As many as 30,000 green-building advocates from around the world will convene in Philadelphia for an industry conference three years from now.
And already, the worrying has begun about the spotlight this high-profile, November 2012 event - sponsored by the U.S. Green Building Council, a driving force in the sustainable-construction movement - will focus on this region.
"If you invite 30,000 sustainability/green-building advocates to your city, you better hope you have some good news for them," said Heather Shayne Blakeslee, programs and advocacy director at the Delaware Valley Green Building Council, the national group's only Pennsylvania chapter.
Even the most enthusiastic supporters acknowledge that getting to the point where building green is more the norm than the exception will be a rigorous road.
They cite the need to change state and local building codes and policies to specifically require green amenities, and convert skeptics who doubt such construction is worth the investment.
This week, the push begins to help ensure that Philadelphia will have an impressive array of sustainable construction to show off in 2012.
About 300 officials from government, higher education, commerce, and nonprofit organizations, including Gov. Rendell and Mayor Nutter, will meet tomorrow and Thursday at the Sheraton City Center Hotel "with the goal of fostering unique partnerships for research, investment, collaboration, and education" in green building, said Rob Fleming, director of Philadelphia University's graduate program in sustainable design.
"This event seeks to establish a new kind of conference - a forum for ideas, policy, and strategies that will underpin the green economy for decades to come," said Fleming, one of its organizers.
The BuildGreen 09 Conference is being held by the Delaware Valley Green Building Council, which will make news of its own there.
The conference's first day also will be the first day on the job for the building council's new executive director, Janet Milkman, who has led the smart-growth advocacy group 10,000 Friends of Pennsylvania and, most recently, Erthnxt, a program to connect children with nature.
In an interview last week, Milkman summed up her new challenge this way: "Our job is to make the case" for green building.
It is a case that has to have consumers in mind - home buyers, and commercial property owners, and tenants alike, said Kevin Gillen, vice president at Econsult Corp., a Philadelphia economic-analysis firm.
"I'm not in favor of green if it means expensive additions that make housing unaffordable," Gillen said.
With its sea of rowhouse roofs, Philadelphia could be a prime candidate for solar panels. But with photovoltaic systems costing at least $35,000 even with state rebates, most homeowners cannot afford to go solar, he said.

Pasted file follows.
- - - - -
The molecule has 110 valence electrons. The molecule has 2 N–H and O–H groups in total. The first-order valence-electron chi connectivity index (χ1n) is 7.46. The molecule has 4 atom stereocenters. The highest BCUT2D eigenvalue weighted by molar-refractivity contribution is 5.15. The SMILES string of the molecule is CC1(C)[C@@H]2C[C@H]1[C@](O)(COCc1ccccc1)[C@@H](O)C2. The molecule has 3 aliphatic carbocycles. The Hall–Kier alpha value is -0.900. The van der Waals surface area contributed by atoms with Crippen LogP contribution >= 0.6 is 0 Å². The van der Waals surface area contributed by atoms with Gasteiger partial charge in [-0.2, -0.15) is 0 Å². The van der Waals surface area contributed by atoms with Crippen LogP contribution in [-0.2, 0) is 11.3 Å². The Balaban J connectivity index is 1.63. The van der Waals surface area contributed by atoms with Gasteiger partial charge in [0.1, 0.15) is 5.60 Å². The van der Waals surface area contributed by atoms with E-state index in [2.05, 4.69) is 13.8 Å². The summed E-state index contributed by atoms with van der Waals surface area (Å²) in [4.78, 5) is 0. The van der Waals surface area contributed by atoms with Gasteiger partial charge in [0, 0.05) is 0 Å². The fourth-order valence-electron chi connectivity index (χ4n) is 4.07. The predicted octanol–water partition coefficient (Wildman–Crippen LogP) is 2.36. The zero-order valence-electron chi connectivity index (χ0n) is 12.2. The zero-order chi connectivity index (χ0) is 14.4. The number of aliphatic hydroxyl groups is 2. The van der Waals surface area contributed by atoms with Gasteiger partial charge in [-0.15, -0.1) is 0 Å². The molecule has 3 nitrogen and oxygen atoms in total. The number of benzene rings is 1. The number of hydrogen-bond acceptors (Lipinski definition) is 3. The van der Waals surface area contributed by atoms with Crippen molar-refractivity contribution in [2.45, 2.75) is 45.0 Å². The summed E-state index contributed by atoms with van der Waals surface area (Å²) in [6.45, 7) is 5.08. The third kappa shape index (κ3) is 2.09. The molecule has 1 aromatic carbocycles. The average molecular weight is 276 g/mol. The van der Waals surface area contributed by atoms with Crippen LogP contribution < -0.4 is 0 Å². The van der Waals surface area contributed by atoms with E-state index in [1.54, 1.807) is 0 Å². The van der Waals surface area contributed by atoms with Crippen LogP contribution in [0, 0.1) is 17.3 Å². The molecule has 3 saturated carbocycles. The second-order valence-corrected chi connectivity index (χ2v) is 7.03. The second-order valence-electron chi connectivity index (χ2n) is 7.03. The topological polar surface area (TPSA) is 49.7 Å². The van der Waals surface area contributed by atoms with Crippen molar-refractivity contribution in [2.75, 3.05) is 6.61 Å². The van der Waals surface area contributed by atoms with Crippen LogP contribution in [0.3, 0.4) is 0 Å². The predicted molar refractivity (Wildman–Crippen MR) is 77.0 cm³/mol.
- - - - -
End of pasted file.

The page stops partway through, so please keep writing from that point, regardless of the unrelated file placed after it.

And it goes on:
Because the city already ranks among the highest in the nation when it comes to average construction costs, Gillen said that driving those costs even higher in the name of sustainability was the last thing Philadelphia should want if it hoped to encourage more economic development.
If city government is not going to help drive down those costs by instituting new zoning and building-permit processes that would make it easier - and cheaper - to incorporate green features into new construction and building retrofits, then it should consider tax breaks and public subsidies for projects that do, Gillen said.
City Council had hearings in the spring on a proposal to extend the 10-year tax abatement to buildings qualifying for platinum certification under the U.S. Green Building Council's Leadership in Energy and Environmental Design (LEED) rating system. Work on that is continuing.
Sam Sherman, president of the 150-member Building Industry Association, said the discussion about what constitutes green needed to look beyond LEED.
"How green can it possibly be when every employee is driving 30 or 40 miles to arrive at a LEED-certified office building?" he asked.
At the townhouses he has built recently in the city, Sherman has not sought LEED status, but he has added extra insulation and installed high-efficiency water heaters to reduce operating costs.
The green movement, he said, is "too focused on technology [when] it needs to be focused on common-sense planning and taking advantage of existing infrastructure."
Cities such as Philadelphia, Sherman said, are already sustainable because they are walkable and oriented to public transit. One way it could get greener is to grow the job base so more people could walk to work, he added.
In the suburbs, where the green movement for decades meant protecting open space, it is increasingly gaining a construction connotation.
Last Wednesday, night, the Lower Makefield Township supervisors took a step toward adopting an ordinance that would require all new municipal construction or major renovations to be built to the LEED silver standard. They voted to advertise the proposed ordinance, which will be subject to public comment before a final vote.
As a member of the township's environmental advisory committee, Lisa Grayson Zygmunt promoted the ordinance as a first step toward green-building measures with broader applications.
"We felt it was important the township walk the talk," she said, "before it would ask the private sector to do the same."